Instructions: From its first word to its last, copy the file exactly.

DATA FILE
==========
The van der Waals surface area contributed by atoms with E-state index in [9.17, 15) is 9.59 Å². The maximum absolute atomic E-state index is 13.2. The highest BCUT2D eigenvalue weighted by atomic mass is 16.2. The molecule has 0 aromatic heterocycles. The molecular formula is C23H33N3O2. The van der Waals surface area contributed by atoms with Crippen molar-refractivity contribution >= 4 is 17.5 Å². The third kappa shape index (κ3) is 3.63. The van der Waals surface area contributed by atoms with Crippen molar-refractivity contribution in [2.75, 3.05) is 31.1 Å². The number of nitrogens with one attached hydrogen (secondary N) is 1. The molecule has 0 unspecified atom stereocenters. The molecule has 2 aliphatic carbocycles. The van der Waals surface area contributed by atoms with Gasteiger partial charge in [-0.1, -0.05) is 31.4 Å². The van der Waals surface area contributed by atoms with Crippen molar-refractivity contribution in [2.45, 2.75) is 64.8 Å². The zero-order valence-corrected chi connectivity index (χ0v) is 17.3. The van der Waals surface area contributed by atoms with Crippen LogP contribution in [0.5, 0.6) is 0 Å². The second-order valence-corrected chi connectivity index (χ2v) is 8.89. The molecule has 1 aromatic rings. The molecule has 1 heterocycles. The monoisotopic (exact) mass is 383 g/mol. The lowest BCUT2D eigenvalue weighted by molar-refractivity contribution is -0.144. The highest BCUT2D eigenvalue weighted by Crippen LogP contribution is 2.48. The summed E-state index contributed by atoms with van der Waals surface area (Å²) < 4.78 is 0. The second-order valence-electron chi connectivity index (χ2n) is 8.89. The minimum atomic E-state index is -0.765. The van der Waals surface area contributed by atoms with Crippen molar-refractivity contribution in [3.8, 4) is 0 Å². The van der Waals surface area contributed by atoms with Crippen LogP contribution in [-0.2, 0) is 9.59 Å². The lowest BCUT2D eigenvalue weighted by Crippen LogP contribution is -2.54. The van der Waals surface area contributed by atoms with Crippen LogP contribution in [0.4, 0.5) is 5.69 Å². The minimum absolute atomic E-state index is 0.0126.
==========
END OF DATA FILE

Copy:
The van der Waals surface area contributed by atoms with E-state index in [9.17, 15) is 9.59 Å². The maximum absolute atomic E-state index is 13.2. The highest BCUT2D eigenvalue weighted by atomic mass is 16.2. The molecule has 0 aromatic heterocycles. The molecular formula is C23H33N3O2. The van der Waals surface area contributed by atoms with Crippen molar-refractivity contribution >= 4 is 17.5 Å². The third kappa shape index (κ3) is 3.63. The van der Waals surface area contributed by atoms with Crippen molar-refractivity contribution in [2.75, 3.05) is 31.1 Å². The number of nitrogens with one attached hydrogen (secondary N) is 1. The molecule has 0 unspecified atom stereocenters. The molecule has 2 aliphatic carbocycles. The van der Waals surface area contributed by atoms with Gasteiger partial charge in [-0.1, -0.05) is 31.4 Å². The van der Waals surface area contributed by atoms with Crippen molar-refractivity contribution in [2.45, 2.75) is 64.8 Å². The zero-order valence-corrected chi connectivity index (χ0v) is 17.3. The van der Waals surface area contributed by atoms with Crippen LogP contribution in [0.5, 0.6) is 0 Å². The second-order valence-corrected chi connectivity index (χ2v) is 8.89. The molecule has 1 aromatic rings. The molecule has 1 heterocycles. The monoisotopic (exact) mass is 383 g/mol. The lowest BCUT2D eigenvalue weighted by molar-refractivity contribution is -0.144. The highest BCUT2D eigenvalue weighted by Crippen LogP contribution is 2.48. The summed E-state index contributed by atoms with van der Waals surface area (Å²) < 4.78 is 0. The second-order valence-electron chi connectivity index (χ2n) is 8.89. The minimum atomic E-state index is -0.765. The van der Waals surface area contributed by atoms with Crippen molar-refractivity contribution in [3.8, 4) is 0 Å². The van der Waals surface area contributed by atoms with Crippen LogP contribution in [-0.2, 0) is 9.59 Å². The lowest BCUT2D eigenvalue weighted by Crippen LogP contribution is -2.54. The van der Waals surface area contributed by atoms with Crippen LogP contribution in [0.4, 0.5) is 5.69 Å². The minimum absolute atomic E-state index is 0.0126.